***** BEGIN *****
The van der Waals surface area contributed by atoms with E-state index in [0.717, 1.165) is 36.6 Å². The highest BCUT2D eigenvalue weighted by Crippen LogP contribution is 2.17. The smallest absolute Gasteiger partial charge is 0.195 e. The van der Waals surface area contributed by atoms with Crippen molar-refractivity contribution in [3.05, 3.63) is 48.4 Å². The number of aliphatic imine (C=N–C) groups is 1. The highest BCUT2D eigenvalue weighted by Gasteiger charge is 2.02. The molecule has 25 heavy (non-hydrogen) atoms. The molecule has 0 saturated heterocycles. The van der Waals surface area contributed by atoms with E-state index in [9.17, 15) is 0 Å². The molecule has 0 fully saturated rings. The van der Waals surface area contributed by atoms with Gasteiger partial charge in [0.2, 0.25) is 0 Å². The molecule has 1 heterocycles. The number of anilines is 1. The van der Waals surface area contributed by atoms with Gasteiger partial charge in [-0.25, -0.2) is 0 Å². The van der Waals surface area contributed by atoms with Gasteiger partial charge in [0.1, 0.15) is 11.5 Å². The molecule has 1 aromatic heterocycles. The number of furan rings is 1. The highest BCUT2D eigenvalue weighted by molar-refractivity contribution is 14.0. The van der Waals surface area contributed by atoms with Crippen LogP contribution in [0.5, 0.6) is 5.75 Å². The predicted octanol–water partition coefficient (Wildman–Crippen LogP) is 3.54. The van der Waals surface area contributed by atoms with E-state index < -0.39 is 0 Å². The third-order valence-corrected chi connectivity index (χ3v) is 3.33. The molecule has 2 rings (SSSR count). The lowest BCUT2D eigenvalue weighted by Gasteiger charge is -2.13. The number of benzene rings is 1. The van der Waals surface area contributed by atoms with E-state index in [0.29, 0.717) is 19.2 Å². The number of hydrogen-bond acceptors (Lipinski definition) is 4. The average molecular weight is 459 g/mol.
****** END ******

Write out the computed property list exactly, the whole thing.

The van der Waals surface area contributed by atoms with E-state index in [0.717, 1.165) is 36.6 Å². The highest BCUT2D eigenvalue weighted by Crippen LogP contribution is 2.17. The smallest absolute Gasteiger partial charge is 0.195 e. The van der Waals surface area contributed by atoms with Crippen molar-refractivity contribution in [3.05, 3.63) is 48.4 Å². The number of aliphatic imine (C=N–C) groups is 1. The highest BCUT2D eigenvalue weighted by Gasteiger charge is 2.02. The molecule has 25 heavy (non-hydrogen) atoms. The molecule has 0 saturated heterocycles. The van der Waals surface area contributed by atoms with E-state index in [9.17, 15) is 0 Å². The molecule has 0 fully saturated rings. The van der Waals surface area contributed by atoms with Gasteiger partial charge in [0.2, 0.25) is 0 Å². The molecule has 1 heterocycles. The number of anilines is 1. The van der Waals surface area contributed by atoms with Gasteiger partial charge in [-0.25, -0.2) is 0 Å². The van der Waals surface area contributed by atoms with Gasteiger partial charge in [0.1, 0.15) is 11.5 Å². The molecule has 1 aromatic heterocycles. The number of furan rings is 1. The highest BCUT2D eigenvalue weighted by molar-refractivity contribution is 14.0. The van der Waals surface area contributed by atoms with Crippen LogP contribution in [0.5, 0.6) is 5.75 Å². The predicted octanol–water partition coefficient (Wildman–Crippen LogP) is 3.54. The van der Waals surface area contributed by atoms with E-state index < -0.39 is 0 Å². The third-order valence-corrected chi connectivity index (χ3v) is 3.33. The molecule has 2 rings (SSSR count). The lowest BCUT2D eigenvalue weighted by Gasteiger charge is -2.13. The number of benzene rings is 1. The van der Waals surface area contributed by atoms with E-state index in [0.29, 0.717) is 19.2 Å². The number of hydrogen-bond acceptors (Lipinski definition) is 4. The average molecular weight is 459 g/mol.